KIM CLIJSTERS: Well, you know, like I said to the gentleman over there, I'm not going to go into things like that, you know. I don't want to, you know, start any trouble or anything. You know, things happen. And, yeah, so I don't really want to go into it as much.

Q. Did you see the ball good yourself?

KIM CLIJSTERS: Yeah, well, you know, you feel things when they come off the racquet. You feel if it's -- you know, you get the experience. I've been playing for 12 years. Now, you know, as soon as I hit the ball, I probably know if it's going in or out. I definitely had the feeling it was good, but nothing I can do about it now.

Q. We've got the technology these days to be able to look at those particular points. Would you be an advocate of having a second umpire to adjudicate on the really close ones?

KIM CLIJSTERS: Well, maybe. You know, that's what they do in the cricket. But, yeah, it's not, you know -- maybe. I mean, it can definitely influence a lot of matches. You've seen in the past - I think here as well - it influences a lot of, you know, like can turn matches around definitely. I'm not going to say that because it happened to me today that all of a sudden I want to have it changed. It could have been the other way around today as well. Yeah, but maybe, yeah, in the future. I don't know how they would do it, though. It's going to be tough with linesmen and everything overruling and not, and when will you know if, you know -- when are you going to ask for it? So it's a tough call, a tough decision.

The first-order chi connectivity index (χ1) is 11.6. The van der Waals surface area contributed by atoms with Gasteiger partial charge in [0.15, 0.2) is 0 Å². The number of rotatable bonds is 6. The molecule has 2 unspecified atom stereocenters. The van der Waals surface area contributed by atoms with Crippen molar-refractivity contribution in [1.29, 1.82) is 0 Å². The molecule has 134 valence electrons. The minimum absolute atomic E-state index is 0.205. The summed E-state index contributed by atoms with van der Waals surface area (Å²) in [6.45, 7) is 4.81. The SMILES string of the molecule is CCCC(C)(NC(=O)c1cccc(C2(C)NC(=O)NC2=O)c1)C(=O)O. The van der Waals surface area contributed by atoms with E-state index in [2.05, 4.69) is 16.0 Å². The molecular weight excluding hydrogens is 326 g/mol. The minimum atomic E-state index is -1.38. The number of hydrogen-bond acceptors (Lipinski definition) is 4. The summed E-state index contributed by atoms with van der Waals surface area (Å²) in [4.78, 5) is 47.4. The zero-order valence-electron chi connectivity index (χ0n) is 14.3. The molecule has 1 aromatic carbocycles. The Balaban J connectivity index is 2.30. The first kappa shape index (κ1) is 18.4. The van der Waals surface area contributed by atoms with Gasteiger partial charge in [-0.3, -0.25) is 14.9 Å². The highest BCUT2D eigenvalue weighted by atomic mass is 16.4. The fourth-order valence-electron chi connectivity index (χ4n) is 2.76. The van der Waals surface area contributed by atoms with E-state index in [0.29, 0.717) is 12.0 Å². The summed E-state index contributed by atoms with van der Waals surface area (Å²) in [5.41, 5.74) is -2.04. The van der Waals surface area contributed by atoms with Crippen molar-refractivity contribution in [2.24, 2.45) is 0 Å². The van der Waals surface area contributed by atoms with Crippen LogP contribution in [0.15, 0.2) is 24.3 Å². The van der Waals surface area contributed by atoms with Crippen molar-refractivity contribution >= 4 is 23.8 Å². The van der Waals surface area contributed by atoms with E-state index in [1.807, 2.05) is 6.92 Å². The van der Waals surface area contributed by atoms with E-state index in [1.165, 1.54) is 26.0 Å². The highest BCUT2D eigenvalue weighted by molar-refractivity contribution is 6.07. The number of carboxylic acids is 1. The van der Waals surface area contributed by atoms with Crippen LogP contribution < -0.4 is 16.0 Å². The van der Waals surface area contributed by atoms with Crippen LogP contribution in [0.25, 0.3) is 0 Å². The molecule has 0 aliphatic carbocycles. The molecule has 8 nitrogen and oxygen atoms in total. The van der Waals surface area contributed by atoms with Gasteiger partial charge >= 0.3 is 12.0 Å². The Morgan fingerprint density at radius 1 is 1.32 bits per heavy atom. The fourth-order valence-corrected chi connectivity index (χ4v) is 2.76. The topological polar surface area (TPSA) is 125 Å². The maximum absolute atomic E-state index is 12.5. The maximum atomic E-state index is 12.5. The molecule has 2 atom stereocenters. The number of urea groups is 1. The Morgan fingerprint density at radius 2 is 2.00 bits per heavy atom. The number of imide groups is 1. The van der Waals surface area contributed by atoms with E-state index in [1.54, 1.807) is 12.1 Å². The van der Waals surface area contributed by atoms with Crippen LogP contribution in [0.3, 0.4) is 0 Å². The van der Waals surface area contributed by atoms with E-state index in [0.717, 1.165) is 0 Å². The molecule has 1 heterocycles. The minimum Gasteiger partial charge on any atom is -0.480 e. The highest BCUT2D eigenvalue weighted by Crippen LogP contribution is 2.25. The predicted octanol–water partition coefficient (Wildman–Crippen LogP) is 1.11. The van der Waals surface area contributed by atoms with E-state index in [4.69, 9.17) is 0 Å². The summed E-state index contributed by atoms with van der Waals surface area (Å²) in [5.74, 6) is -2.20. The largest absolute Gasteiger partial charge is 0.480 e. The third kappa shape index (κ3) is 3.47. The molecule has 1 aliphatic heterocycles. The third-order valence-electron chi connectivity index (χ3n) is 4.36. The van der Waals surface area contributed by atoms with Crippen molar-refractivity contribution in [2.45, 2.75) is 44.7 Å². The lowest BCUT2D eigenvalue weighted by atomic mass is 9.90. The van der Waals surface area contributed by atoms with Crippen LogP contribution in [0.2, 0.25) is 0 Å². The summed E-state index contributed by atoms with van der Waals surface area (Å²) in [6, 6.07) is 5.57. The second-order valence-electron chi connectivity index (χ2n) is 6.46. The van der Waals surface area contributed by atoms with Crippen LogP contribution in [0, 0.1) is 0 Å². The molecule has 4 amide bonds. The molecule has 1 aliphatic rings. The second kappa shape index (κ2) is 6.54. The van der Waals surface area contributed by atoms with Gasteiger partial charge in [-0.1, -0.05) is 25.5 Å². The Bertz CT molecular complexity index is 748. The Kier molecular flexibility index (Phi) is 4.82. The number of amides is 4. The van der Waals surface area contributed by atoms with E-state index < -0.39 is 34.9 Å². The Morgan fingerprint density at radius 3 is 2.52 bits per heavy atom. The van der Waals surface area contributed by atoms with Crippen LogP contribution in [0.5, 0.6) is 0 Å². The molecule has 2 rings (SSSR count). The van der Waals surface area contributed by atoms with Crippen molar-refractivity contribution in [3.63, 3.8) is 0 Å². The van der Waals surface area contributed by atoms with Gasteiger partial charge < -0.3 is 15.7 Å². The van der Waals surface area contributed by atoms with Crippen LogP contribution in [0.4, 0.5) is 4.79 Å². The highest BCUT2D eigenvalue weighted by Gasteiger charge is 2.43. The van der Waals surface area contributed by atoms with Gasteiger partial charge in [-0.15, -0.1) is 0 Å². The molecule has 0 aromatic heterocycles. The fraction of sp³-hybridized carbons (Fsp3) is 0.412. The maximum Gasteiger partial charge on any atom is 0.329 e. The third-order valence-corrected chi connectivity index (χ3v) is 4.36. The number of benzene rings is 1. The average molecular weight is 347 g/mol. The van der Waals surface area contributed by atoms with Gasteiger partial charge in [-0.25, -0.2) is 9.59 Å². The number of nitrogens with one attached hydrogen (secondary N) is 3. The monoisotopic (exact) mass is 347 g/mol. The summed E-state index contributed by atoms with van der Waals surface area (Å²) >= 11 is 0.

Q. Do you have a rest now for a little while? Will you play Antwerp?

KIM CLIJSTERS: Well, so far I still am going to play Antwerp. Like I've been doing here, I have to take it day by day and I'll go and see a few more doctors when I go back to Belgium and have a few more MRIs, I think. Yeah, that's it. I'll definitely have a few days off.

Q. Will you go to Adelaide for the Davis Cup?

KIM CLIJSTERS: No, I'm entered in Paris as well. I've been here for three months now. It's time to go home and see my sister, my dogs and everyone (smiling).

End of FastScripts….